"It is not for you to know the times or the seasons, which the Father hath put in his own power" (v. 7). The Lord was gentle with His enthusiastic, inquiring disciples but, nevertheless, very firmly told them not to meddle with things which, at that time, were unimportant. God had a plan, but sometimes He preferred not to divulge His secrets! There would be a kingdom, but no king could rule over a country that had no inhabitants. Foreigners to the commonwealth of Israel had to be evangelized; citizens had to be found and bound together by the cords of eternal love. The world had to be made ready for the establishment of God's kingdom, and that precisely was their task. Had He not commanded them to go into all the world to make and baptize disciples? How could they forget their appointed task so soon? They had yet to learn that the kingdom of which they thought—God's kingdom—would not be a realm in which Israel would be independent and supreme. Such a kingdom, were it ever established, would be Israel's kingdom and not God's. Therefore they should pay attention to their work and allow God to attend to other affairs. If they proclaimed the message of the gospel, they would surely know the truth of the poet's lines:
Nearer and nearer draws the time:
The time that will surely be,
When the earth shall be filled
With the Glory of God
As the waters cover the sea.
"But ye shall receive power, after that the Holy Ghost is come upon you: and ye shall be witnesses unto me... unto the uttermost part of the earth" (v. 8). The order mentioned here is very suggestive. Many dreamers fantasize about the charm of being God's missionaries overseas, but the divine order suggests that witnessing should begin in our own backyard! First, we must tell the story to those immediately around us, and that place is often the most arduous mission field. If we do well amid those surroundings, God might extend the borders of our influence. If we continue to excel, we might be allowed to take the gospel to earth's remotest ends. However, if the ambitious, would-be missionary for any reason should fail at home, where the reception might be cold or even hostile, he would have little chance of success overseas. Yet, one fact outshone all else. Whether the disciples served at home or far away, they would need a supernatural power to inspire their ministry. That power would be forthcoming when the Spirit of Truth arrived. Jesus had already said: "It is expedient for you that I go away: for if I go not away, the Comforter will not come unto you; but if I depart, I will send him unto you" (John 16:7). It was for this specific purpose they were to return to the city and wait there. God, in His own good time, would provide the power to accomplish the impossible.
Pentecost... The Miracle That Staggered the World
Pentecost changed the world; without it, the church would have been another sect destined to disappear within a few months. The Savior expressed superlative truth when He said, "It is expedient for you that I go away: for if I go not away, the Comforter will not come unto you" (John 16:7). Even now, as in retrospect we review the whole proceeding, it seems utterly fantastic that unlearned and inexperienced men should attempt to overthrow the teaching of centuries to challenge heathen strongholds, and then to evangelize a world with the astounding news that a Carpenter nailed to a cross had been the Son of the living God. Not one member of the original Twelve had been trained in theology; not one was a polished speaker. They were rough, blunt men drawn from ordinary walks in life, but Pentecost transformed midgets into giants!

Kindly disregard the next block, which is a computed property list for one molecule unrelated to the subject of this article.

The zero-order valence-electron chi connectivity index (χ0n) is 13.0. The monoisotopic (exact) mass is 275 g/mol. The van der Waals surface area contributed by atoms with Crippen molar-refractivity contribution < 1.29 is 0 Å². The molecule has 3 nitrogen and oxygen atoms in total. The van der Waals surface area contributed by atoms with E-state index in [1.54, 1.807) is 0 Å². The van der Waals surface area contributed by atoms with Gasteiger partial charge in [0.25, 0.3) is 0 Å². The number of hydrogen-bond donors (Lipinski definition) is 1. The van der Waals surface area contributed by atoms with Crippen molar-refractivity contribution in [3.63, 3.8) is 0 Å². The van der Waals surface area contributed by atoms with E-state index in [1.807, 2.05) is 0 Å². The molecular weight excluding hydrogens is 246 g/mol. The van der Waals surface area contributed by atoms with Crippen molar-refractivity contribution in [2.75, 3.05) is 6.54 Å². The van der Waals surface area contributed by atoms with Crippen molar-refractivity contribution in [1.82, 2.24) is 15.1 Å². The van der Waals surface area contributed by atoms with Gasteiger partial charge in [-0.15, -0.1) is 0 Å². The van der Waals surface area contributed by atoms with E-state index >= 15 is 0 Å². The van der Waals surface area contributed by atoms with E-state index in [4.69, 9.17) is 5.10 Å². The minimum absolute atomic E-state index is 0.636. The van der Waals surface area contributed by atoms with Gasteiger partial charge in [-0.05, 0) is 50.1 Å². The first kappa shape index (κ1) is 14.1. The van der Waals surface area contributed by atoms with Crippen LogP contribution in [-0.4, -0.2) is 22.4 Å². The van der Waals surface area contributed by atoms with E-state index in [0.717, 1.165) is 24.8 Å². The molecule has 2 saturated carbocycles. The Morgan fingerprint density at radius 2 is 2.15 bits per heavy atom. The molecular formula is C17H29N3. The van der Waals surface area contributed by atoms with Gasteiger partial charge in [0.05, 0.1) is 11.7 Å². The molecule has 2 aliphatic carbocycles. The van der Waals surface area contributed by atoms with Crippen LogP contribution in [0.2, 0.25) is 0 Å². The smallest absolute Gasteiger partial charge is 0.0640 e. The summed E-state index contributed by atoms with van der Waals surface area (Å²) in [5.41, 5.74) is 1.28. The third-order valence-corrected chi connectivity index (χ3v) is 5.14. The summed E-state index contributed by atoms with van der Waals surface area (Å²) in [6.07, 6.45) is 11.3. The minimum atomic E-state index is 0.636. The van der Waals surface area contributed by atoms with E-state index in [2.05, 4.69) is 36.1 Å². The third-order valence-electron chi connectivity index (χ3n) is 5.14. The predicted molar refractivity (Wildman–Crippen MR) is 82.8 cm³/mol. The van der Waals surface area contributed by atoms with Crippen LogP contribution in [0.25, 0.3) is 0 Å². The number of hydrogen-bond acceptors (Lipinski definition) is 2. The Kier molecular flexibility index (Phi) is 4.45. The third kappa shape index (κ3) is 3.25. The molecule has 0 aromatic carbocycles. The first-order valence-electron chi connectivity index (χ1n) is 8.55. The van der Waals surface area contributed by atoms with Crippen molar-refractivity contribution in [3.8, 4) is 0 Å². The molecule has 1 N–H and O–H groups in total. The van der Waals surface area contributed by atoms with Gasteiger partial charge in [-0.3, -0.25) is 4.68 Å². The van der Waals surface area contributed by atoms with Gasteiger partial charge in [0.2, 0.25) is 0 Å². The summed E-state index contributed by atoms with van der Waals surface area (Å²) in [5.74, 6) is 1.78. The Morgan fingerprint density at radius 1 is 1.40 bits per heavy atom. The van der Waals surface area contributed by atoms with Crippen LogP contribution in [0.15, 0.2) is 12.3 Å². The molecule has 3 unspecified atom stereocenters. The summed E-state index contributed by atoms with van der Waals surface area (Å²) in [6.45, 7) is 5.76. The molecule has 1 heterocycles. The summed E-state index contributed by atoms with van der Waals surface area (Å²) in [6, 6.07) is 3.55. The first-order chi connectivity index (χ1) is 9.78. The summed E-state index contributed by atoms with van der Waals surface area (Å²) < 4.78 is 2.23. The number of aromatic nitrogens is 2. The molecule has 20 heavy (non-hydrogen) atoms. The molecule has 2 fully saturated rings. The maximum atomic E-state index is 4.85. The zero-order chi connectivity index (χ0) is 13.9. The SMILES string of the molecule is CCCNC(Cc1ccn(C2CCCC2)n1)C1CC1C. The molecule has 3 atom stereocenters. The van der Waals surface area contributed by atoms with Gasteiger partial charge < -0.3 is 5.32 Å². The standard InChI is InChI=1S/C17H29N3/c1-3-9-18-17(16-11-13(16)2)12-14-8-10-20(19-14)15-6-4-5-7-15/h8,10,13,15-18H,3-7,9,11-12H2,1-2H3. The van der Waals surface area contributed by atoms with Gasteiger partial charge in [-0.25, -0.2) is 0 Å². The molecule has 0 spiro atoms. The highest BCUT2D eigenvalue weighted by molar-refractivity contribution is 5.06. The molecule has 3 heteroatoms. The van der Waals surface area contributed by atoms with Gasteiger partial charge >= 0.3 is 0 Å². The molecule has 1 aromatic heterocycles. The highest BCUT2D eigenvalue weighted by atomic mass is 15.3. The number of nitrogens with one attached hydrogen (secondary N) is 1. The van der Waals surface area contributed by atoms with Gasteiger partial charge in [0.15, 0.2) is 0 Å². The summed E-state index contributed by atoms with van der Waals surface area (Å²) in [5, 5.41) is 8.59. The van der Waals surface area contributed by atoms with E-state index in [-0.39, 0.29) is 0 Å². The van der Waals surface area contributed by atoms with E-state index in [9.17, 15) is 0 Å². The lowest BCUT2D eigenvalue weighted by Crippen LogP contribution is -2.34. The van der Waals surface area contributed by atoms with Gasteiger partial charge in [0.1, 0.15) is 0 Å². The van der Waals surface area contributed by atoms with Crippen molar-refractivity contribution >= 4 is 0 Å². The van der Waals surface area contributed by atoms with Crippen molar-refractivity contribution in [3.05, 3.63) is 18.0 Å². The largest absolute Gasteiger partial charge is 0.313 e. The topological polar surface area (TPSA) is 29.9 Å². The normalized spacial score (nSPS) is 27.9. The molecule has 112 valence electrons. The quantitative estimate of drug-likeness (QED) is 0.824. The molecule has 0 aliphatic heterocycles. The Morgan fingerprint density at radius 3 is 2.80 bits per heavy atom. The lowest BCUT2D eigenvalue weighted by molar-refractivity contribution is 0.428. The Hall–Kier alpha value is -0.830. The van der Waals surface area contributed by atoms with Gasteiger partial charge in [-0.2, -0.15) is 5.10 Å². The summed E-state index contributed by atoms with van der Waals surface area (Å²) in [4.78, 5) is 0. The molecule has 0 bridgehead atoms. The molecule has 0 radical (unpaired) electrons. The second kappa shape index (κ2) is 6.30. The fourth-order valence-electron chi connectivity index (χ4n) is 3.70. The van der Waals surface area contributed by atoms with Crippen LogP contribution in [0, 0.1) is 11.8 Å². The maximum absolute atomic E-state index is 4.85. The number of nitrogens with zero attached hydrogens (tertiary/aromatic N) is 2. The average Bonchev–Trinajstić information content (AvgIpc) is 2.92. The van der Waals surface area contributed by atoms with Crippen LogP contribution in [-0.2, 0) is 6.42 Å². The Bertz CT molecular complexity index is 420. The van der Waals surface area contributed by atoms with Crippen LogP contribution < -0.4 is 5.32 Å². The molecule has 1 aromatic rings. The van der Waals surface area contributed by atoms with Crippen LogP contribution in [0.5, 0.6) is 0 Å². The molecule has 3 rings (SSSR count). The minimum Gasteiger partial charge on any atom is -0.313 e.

Power to Perceive
Just before the Lord ascended to heaven, He said to the disciples, "Ye shall receive power, after that the Holy Ghost is come upon you: and ye shall be witnesses unto me" (v. 8). The scope of this promise is far wider than one would at first imagine. During the Lord's ministry, the disciples thought only of an earthly kingdom, and all their preaching expressed self-desire. The writings of the prophets were never fully understood; some of the most entrancing utterances were treated as commonplace. Pentecost changed the entire outlook of these men. Ancient parchments came alive within their minds; the Lamb of God was recognized as the Lamb slain from before the foundation of the world; the Old Testament sacrifices were seen as types and shadows of the gospel revelation. Their amazement gave place to wonder, and a new perception inspired their oft-repeated utterance, "Thus was it fulfilled which was spoken by the prophets."
Power to Prevail
Actions speak louder than words. It was obvious that, if these fishermen were to succeed in their tremendous task, they needed more than intellectual illumination. Simon Peter possessed a volcanic soul! He could be a flaming fury or a dormant despondent. Within these men lived their greatest enemies. It was possible to denounce the evil of passion and yet at the same time to be a victim of a vile temper. It was possible to pronounce a curse on adultery and yet to harbor secret, lustful thoughts. No man should ever preach beyond his experience. The disciples needed power to trample under their feet the very evils by which they themselves had been overcome. If Simon Peter, so recently scared by a maiden, was to stand unafraid before a crowd of potential murderers, then he needed a new dynamic to banish his former timidity. Pentecost supplied that essential. The coming of the Holy Spirit made it possible for the power of God to be manifest through human weakness. God through the Holy Spirit did for man what self-effort could never do.
Power to Preach
"And ye shall be witnesses unto me both in Jerusalem, and in all Judaea, and in Samaria, and unto the uttermost part of the earth" (v. 8). Pentecost changed a hesitant, half-hearted company of believers into a machine making hell tremble. Previously Simon Peter had probably preached hundreds of times during those memorable tours when, in company with another disciple, he had gone forth to announce the nearness of the kingdom. Yet, in spite of all his sincere efforts, there is no record that he had ever won a soul for his Master. Undoubtedly he had tried hard; he had put his best into all his efforts, but success in soul winning had seemed utterly elusive. His hearers had appeared to be clothed in impenetrable indifference.
Then, without any unique preparation, this same preacher saw three thousand souls yielding to Christ in one service. Even Peter was surely astounded. No one could claim that his effort represented perfection in preaching. There was nothing particularly �